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This is a story of succession planning gone wrong – or at least not gone totally right.

I have yet to meet a farming family who did not aspire to the achievement of an orderly and planned succession of ownership from one generation to another. A recent discussion with a client highlights an area in which care must be taken and which, in this case, there were unforeseen issues. This information is provided, with the consent of our client, as a lesson to others considering a similar process.

The matter involved a couple who had been farming the family property all of their lives and who were arranging to hand over to a son and his family, having reached a logical milestone in their early 60’s.

The farming stock and assets, which had been held in partnership with the son, and the land and buildings, including residences (which were held as trust interests), were all to be handed over, effective from 30 June 2005. There was a settlement of all debts pursuant to an agreement with the son. It was also agreed that the parents would continue to reside in their house on the property, as the son and his family were already happily in occupation of a second residence nearby on the property

As with many retirees, it was expected that the financial burden of retirement years would be lessened, ultimately, by the receipt of an age pension. Due to the holding of other assets, it was some time before the parents would be considered eligible for a full pension, but after a prescribed period, the application for that full pension was lodged.

In assessing the application for a full pension, Centrelink included, in the category of "gifts", a value attributed to the right of occupation of the house because it considered the house to be a "granny flat" for the purpose of the Centrelink calculations. The term "granny flat" as far as Centrelink was concerned was considerably broader than the usual notion that a "granny flat" is a self-contained unit attached to a home enabling the residents to be closer to family, to help them if required. In this case, a house in which the couple would continue to live independently, albeit not in their ownership, was said to be a "granny flat".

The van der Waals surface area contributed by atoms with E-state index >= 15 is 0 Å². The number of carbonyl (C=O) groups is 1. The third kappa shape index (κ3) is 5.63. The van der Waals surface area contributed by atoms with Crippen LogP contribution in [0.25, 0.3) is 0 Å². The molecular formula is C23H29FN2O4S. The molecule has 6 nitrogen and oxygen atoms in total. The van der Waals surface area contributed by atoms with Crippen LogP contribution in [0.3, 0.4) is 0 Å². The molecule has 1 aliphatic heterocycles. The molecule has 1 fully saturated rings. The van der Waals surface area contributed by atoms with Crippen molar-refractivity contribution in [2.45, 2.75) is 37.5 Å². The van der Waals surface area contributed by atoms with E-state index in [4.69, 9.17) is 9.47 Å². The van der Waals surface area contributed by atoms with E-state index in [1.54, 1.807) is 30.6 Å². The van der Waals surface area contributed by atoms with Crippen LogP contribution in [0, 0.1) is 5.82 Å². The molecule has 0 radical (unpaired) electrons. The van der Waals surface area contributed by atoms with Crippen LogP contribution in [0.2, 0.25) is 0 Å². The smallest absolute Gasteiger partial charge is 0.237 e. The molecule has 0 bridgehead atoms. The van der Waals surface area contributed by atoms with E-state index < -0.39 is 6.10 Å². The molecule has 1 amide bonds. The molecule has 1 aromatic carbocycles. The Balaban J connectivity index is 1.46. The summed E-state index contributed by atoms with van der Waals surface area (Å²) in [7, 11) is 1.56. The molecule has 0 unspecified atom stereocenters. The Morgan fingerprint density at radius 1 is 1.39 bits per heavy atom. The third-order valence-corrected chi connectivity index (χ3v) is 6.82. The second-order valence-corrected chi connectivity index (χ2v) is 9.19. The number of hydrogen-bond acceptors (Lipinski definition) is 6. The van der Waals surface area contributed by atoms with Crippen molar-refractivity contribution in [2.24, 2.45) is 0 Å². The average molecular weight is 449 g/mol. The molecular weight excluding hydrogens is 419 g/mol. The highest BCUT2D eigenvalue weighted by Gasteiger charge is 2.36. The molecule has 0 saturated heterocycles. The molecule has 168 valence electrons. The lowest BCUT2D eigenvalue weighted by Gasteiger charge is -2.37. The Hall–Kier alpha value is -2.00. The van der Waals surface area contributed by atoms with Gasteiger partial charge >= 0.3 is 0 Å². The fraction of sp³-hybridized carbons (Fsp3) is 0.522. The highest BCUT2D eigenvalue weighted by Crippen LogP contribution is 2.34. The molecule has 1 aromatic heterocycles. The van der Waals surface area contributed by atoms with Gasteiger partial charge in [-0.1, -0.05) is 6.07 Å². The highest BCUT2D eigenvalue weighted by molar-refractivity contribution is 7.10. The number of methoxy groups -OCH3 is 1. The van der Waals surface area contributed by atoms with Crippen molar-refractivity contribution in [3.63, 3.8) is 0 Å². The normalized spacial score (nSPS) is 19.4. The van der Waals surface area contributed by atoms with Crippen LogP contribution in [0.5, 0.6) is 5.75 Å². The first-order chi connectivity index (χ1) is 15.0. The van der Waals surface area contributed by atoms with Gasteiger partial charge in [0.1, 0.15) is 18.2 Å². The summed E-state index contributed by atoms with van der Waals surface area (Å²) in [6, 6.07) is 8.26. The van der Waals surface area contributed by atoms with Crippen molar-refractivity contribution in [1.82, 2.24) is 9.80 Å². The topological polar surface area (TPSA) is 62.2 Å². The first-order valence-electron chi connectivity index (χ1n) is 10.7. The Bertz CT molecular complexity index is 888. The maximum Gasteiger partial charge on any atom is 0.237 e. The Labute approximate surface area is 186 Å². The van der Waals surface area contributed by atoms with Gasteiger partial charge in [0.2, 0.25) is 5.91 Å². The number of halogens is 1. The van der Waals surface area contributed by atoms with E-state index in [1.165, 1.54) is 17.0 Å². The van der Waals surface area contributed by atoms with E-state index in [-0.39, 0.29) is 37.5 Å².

The "granny flat" interest was accordingly assessed as representing a gift of some $102,000. This had the effect of significantly diminishing the fortnightly pension amount received. It appears that it is likely to have that effect for the rest of their lives.

There may well be a number of things that might have been done to avoid this situation with the benefit of hindsight. It is not possible to give comprehensive advice without knowing all the circumstances at the time, but there might have been other lawful arrangements that could have been entered into in relation to the parent’s residence. Arrangements put in place afterwards however are likely to be viewed as a sham, intended only to get around the Centrelink decision.

The unforeseen consequences of this matter caught everyone by surprise leaving the parents with the choice of the reduced pension or an appeal against the Centrelink decision. Obtaining legal advice at the planning stages of this process may well have produced a better result.